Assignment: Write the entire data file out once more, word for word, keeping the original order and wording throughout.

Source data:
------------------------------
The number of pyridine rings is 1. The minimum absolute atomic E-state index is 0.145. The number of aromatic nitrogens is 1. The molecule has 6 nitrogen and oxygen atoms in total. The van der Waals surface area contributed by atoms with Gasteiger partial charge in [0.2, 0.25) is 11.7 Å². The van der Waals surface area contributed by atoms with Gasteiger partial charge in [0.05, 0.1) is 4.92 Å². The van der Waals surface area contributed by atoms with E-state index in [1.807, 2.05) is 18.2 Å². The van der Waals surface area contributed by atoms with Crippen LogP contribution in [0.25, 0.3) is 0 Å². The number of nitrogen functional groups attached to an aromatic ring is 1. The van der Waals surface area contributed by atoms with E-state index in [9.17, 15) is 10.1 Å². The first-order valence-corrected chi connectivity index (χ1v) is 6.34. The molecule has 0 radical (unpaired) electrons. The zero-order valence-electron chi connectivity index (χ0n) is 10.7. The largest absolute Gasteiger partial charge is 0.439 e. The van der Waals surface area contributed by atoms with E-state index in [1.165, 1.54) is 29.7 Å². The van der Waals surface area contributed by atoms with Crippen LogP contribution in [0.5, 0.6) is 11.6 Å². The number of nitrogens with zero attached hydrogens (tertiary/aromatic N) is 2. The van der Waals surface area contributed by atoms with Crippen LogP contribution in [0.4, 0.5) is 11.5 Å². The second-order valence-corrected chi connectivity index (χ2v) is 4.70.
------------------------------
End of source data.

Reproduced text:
The number of pyridine rings is 1. The minimum absolute atomic E-state index is 0.145. The number of aromatic nitrogens is 1. The molecule has 6 nitrogen and oxygen atoms in total. The van der Waals surface area contributed by atoms with Gasteiger partial charge in [0.2, 0.25) is 11.7 Å². The van der Waals surface area contributed by atoms with Gasteiger partial charge in [0.05, 0.1) is 4.92 Å². The van der Waals surface area contributed by atoms with E-state index in [1.807, 2.05) is 18.2 Å². The van der Waals surface area contributed by atoms with Crippen LogP contribution in [0.25, 0.3) is 0 Å². The number of nitrogen functional groups attached to an aromatic ring is 1. The van der Waals surface area contributed by atoms with E-state index in [9.17, 15) is 10.1 Å². The first-order valence-corrected chi connectivity index (χ1v) is 6.34. The molecule has 0 radical (unpaired) electrons. The zero-order valence-electron chi connectivity index (χ0n) is 10.7. The largest absolute Gasteiger partial charge is 0.439 e. The van der Waals surface area contributed by atoms with E-state index in [1.165, 1.54) is 29.7 Å². The van der Waals surface area contributed by atoms with Crippen LogP contribution in [0.5, 0.6) is 11.6 Å². The number of nitrogens with zero attached hydrogens (tertiary/aromatic N) is 2. The van der Waals surface area contributed by atoms with Crippen LogP contribution in [0.4, 0.5) is 11.5 Å². The second-order valence-corrected chi connectivity index (χ2v) is 4.70.